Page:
2d. That the former were added together, and that the latter were not permitted to join them. [29]

      3d. That the whole matter was thus ordered by the Lord. Consequently the adding or joining together of saints in a church-state is of no human invention, but is appointed by divine authority.

      Again, it is required by the order of Christ's house. This is fully established by the fact that the New Testament economy requires church government. Now, as experience clearly shows that no well-organized system of government can be maintained by any people in a disjointed and confused state, it necessarily follows that Christians ought and must unite together in religious societies in order to observe the sacred system of order established in the church by her adorable Author. And besides, it is both reasonable and necessary that it should be so, because without it there can be no reciprocating assurance of moral concord and no systematic cooperation in the discharge of various and highly important duties incumbent on church members in their sacred relation. The accomplishment of these ends not only justifies, but renders the union of Christians into religious societies or churches of great and vital importance.

      "Hence," says a learned author, "I affirm it is the duty of every one who professeth faith in Christ Jesus, and takes due care of his own eternal salvation, to join himself unto the church of God." And this is not a duty which believers may do as a convenience or an advantage; not that which others may do for them, but which they must do for themselves as an act of obedience to the authority and commands of Christ. Yet this duty of joining themselves to the church always is, or ought to be, a voluntary act, or an act of free choice.

      This truth is so sacred, so evident from the Word of God, so clearly testified by the uniform practice of all the first churches, as that it despiseth all opposition. "It is this confederacy, consent and agreement that is the formal cause of the church. It is this which not only distinguishes a church from the world, but from all other particular churches." And as the original constitution of [30] churches is by consent and confederation, so the admission of new members to them is upon the same footing.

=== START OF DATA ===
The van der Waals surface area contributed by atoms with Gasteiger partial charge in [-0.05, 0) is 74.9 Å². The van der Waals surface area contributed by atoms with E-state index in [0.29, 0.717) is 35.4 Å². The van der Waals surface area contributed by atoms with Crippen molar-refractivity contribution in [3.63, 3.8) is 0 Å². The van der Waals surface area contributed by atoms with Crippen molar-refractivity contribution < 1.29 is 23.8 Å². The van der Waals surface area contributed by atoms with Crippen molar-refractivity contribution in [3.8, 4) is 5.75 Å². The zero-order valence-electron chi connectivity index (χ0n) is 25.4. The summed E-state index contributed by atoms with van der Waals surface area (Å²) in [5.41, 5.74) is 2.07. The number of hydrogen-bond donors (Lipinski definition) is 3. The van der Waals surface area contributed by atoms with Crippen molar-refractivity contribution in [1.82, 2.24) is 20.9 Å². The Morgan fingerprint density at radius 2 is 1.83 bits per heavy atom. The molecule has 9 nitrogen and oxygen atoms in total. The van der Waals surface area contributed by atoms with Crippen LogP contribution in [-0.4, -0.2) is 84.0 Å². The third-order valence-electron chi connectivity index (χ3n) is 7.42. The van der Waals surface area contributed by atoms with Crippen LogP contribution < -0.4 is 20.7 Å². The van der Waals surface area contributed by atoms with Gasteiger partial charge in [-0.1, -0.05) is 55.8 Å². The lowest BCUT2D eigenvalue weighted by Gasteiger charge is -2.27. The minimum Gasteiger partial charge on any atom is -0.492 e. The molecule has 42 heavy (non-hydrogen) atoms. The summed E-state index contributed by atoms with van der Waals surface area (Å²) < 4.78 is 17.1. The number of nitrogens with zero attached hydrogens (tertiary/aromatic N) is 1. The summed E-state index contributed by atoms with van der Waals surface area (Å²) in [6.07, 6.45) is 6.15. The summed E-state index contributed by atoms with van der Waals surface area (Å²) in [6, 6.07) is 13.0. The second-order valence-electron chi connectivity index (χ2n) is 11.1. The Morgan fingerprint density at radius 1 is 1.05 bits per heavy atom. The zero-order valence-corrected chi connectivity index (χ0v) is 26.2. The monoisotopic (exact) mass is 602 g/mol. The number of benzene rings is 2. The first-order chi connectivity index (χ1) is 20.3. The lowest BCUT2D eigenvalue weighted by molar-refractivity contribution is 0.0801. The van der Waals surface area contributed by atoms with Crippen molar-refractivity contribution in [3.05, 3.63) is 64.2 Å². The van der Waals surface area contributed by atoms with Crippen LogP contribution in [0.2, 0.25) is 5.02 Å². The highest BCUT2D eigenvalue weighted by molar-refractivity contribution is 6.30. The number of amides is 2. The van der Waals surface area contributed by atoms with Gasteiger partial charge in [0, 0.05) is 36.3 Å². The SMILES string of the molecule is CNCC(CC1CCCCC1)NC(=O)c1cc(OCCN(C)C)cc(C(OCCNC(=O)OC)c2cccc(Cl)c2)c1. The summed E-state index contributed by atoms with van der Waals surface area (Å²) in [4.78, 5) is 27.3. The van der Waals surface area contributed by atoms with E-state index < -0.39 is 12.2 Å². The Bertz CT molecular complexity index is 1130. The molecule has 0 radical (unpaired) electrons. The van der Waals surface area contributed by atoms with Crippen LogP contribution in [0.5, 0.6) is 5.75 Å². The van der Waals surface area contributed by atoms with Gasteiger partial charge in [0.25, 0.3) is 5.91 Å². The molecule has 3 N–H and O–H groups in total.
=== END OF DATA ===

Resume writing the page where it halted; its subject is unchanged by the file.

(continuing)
The practice which prevails in some churches to compel men into their communion and keep them in it by fire and fagot, or by any other means of external force, derives more from the Alcoran than the gospel. And no less inconsistent is the custom of other churches to make men members of the church by the laws of the land, or to pretend they are so by birth. From all which it follows,

      1. That a church of God is not parochial. Men do not become church members by habitation in a parish, for unbelievers and hypocrites, Turks and Jews, adulterers and adulteresses may dwell in the same parish.

      2. A church is not diocesan or provincial. We read of a plurality of elders and bishops in one church (Ac 20:17 Php 1:1), and of a number of churches in one province, as of the churches of Judea, and of Galatia, and of Macedonia; but we never read of a diocese and province under one elder or bishop.

      3. It is not national. So far from it that we not only read of more churches in a nation, but even of churches in houses (Ro 16:5 1Co 16:19 Col 4:15).

      4. It is not Presbyterian. We never read of a church of presbyters or elders, though of elders ordained in churches, by which it appears there were churches before there were any presbyters or elders in them (Ac 19:23).

      But a particular visible gospel church is a society of Christians united together for the celebration of the worship of God. A church of saints thus essentially constituted as to matter and form is the only one of which the Scriptures make any mention. And in no approved writers, for the space of two hundred years after Christ, is there mention made of any other.

      Now, whenever, or wherever, a competent number of Christians associate themselves together to form a church they possess full power and authority to organize, that is, to elect by a plurality of votes their own proper officers. And after they are regularly [31] organized they possess in their organic state sufficient power to perform all acts of religious worship, and everything relating to ecclesiastical government and discipline. But in no respect are they entitled to exercise legal authority over other churches. And whereas they are entitled to no jurisdiction over other churches, so neither are they subject to any extrinsic jurisdiction. Every individual church is strictly independent of all others, as it respects religious worship and the general government of its own affairs. This, however, I shall endeavor to establish more fully when I come to treat of church government. [32]